As stated above, I hold that equitable tolling is not warranted in this case. Since the alleged RESPA violation involves giving a portion of the charge received by the defendants for purposes other than services rendered, the defendants' failure to disclose the terms of the loan to Williams is irrelevant for the tolling inquiry as to RESPA. In this case, an alleged "kickback" was paid through a subordinate mortgage to Indigo Management during the 2006 transaction. At oral argument, Williams further alleged that other fees charged to Williams, including post-closing and recording fees, violated this provision of RESPA. Williams essentially argues that the statute of limitations should be tolled because the defendants did not inform her of the true purpose for the subordinate mortgage or of the other fees. However, "[c]oncealment by mere silence is not enough. There must be some trick or contrivance intended to exclude suspicion and prevent inquiry." Moll, 700 F. Supp. at 1291 (quoting Wood v. Carpenter, 101 U.S. 135, 143 (1879)). For the reasons stated above, Williams's allegation that the defendants dissuaded her from bringing an attorney to the closing is not persuasive. Williams does not allege there was any "trick or contrivance" involved in the defendants' actions.

Furthermore, the existence of this subordinate mortgage was known or should have been known to Williams because she signed the paperwork authorizing the mortgage. There is no allegation that she asked why the mortgage was taken out and was lied to or took any reasonable steps to discover its purpose. Therefore, she did not act with "reasonable diligence" throughout the two years following the 2007 mortgage.

The facts alleged here do not warrant the invocation of equitable tolling. See Wallace v. Kato, 549 U.S. 384, 396 (2007) ("Equitable tolling is a rare remedy to be applied in unusual circumstances."). Accordingly, Williams's RESPA claim is barred by the statute of limitations.

E. Plaintiff's Fraud Claim

In her eleventh cause of action, Williams alleges that WSMB made material misrepresentations and concealed material facts during the 2007 mortgage transaction. The defendants contend that the fraud claim should be dismissed because it is not pled with sufficient particularity.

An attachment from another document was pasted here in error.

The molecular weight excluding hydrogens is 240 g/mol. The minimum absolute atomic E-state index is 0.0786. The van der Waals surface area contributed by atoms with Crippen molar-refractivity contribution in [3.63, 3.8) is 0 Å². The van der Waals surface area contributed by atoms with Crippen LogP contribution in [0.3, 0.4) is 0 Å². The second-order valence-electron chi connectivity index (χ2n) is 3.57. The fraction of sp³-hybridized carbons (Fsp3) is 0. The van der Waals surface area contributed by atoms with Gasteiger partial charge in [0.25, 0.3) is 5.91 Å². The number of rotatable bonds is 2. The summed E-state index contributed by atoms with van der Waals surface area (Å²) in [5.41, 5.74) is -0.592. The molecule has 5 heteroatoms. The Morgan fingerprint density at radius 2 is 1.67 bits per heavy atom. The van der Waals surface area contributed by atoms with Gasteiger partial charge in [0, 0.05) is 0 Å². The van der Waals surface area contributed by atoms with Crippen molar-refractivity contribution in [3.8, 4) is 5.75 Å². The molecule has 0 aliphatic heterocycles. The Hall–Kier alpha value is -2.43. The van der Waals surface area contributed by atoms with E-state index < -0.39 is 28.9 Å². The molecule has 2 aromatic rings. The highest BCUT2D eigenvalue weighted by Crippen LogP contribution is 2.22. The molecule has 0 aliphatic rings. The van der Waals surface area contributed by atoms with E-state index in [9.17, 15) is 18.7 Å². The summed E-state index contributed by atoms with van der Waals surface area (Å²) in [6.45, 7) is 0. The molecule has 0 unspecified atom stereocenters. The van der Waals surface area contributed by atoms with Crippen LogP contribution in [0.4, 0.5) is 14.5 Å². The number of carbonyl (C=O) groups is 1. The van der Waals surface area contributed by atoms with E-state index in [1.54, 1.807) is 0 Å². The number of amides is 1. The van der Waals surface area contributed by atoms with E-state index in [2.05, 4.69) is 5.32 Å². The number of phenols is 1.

Under New York law, in order to bring a claim for fraudulent misrepresentation, a plaintiff must allege "a representation of material fact, the falsity of the representation, knowledge by the party making the representation that it was false when made, justifiable reliance by the plaintiff and the resulting injury." Lerner v. Fleet Bank, N.A., 459 F.3d 273, 291 (2d Cir. 2006). A cause of action for fraudulent concealment is appropriate where there a duty on the part of the defendant to disclose material information and it failed to do so. Id. at291-92. The Federal Rules of Civil Procedure require that a party alleging fraud "must state with particularity the circumstances constituting fraud .. Malice, intent, knowledge, and other conditions of a person's mind may be alleged generally." Fed. R. Civ. P. 9(b). The Second Circuit has held that compliance with Rule 9(b) requires a plaintiff to: "(1) specify the statements that the plaintiff contends were fraudulent, (2) identify the speaker, (3) state where and when the statements were made, and (4) explain why the statements were fraudulent." Lerner, 459 F.3d at 290 (quoting Mills v. Polar Molecular Corp., 12 F.3d 1170, 1175 (2d Cir. 1993)).

Williams has included only a general list of allegedly fraudulent actions taken by a wider class of defendants during the 2006 and 2007 mortgage transactions. She does not specify, as required, which defendant made which false representation. Furthermore, Williams has not alleged any facts regarding her reliance on the defendants' alleged fraudulent misrepresentations and concealment. See Lerner, 459 F.3d at 292 (reliance a requirement for fraudulent concealment). As Williams has not stated her fraud claims with particularity, the defendants' motion to dismiss is granted. However, I grant Williams's request for leave to amend her complaint to attempt to plead her claim of fraud with the requisite particularity.

F. Plaintiff's Claim for Civil Conspiracy